COLLINS (voice-over): For most people, going out to dinner is a fun experience -- great food, laughs and a break from the kitchen. But people who suffer from celiac disease have a lot more to think about when venturing away from their kitchens. They have to be sure they don't accidentally consume a protein called gluten. It is toxic to their systems and can make them very sick.

Gluten is found in wheat, barley and rye. That usually means everything from bread, pasta, fried foods, many sauces and desserts are immediately off limits. In fact, for some celiac sufferers, even a crumb of bread can do the same harm as a whole loaf.

Severe diarrhea, abdominal pain, bloating, headaches, irritability and fatigue are just some of the symptoms.

Some sufferers of this genetic autoimmune disease say they get a bit of gluten their systems and they are bedridden for days. If a person is unaware they have the disease and they continue to eat foods with gluten, the body will not absorb nutrients in food. That leads to malnutrition and other complications, like cancer, thyroid disease, osteoporosis, infertility, pregnancy complications, depression and other autoimmune diseases.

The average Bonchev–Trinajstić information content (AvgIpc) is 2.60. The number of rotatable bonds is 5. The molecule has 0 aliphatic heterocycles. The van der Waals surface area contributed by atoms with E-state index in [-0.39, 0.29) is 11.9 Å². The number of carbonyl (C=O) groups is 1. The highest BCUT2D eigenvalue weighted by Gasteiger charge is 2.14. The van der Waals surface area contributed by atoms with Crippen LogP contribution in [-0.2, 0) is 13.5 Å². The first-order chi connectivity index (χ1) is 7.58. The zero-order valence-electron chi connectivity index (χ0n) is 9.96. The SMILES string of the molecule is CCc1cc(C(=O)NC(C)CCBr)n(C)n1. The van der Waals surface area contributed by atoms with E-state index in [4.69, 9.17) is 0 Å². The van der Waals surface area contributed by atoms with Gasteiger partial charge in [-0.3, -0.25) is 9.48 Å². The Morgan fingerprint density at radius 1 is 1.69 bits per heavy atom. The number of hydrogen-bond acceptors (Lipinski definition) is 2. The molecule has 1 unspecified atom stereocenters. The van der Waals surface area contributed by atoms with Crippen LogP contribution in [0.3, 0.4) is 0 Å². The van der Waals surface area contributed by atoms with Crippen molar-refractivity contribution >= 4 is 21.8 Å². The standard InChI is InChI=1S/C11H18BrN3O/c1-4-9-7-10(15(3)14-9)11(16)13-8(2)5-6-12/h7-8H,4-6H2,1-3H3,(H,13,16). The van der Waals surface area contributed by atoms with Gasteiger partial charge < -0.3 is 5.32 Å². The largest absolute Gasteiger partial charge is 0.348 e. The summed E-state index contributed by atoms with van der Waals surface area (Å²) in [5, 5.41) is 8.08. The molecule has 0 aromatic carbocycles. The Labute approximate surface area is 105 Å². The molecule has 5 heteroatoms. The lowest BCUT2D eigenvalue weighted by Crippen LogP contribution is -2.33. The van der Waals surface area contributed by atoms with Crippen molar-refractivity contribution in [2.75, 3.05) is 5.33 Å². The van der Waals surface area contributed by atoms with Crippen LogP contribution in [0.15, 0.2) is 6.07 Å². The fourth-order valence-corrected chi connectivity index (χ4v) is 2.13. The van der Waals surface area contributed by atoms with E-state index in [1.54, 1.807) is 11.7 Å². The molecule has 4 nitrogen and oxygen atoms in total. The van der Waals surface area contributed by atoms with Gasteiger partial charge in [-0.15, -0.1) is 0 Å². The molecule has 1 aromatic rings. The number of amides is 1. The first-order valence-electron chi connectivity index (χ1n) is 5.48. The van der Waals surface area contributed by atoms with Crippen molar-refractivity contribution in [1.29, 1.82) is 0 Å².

Celiac disease affects approximately three million Americans. But according to the National Foundation for Celiac Awareness, only 100,000 people know they have it. That means 97 percent of celiac sufferers are undiagnosed. All it takes is a simple blood test. A positive result means take the gluten out of your diet and you will likely feel like a brand new person.


COLLINS: If you are one of those people out there who just saw that and says hey, I might have this, we want to give you some more answers from a physician, Dr. Eileen Charabaty.

She is a gastroenterologist at Georgetown University Hospital who specializes in celiac.

Thanks for being here, doctor.


COLLINS: What is the most prevalent thing that you see when you are talking to patients that come into your office?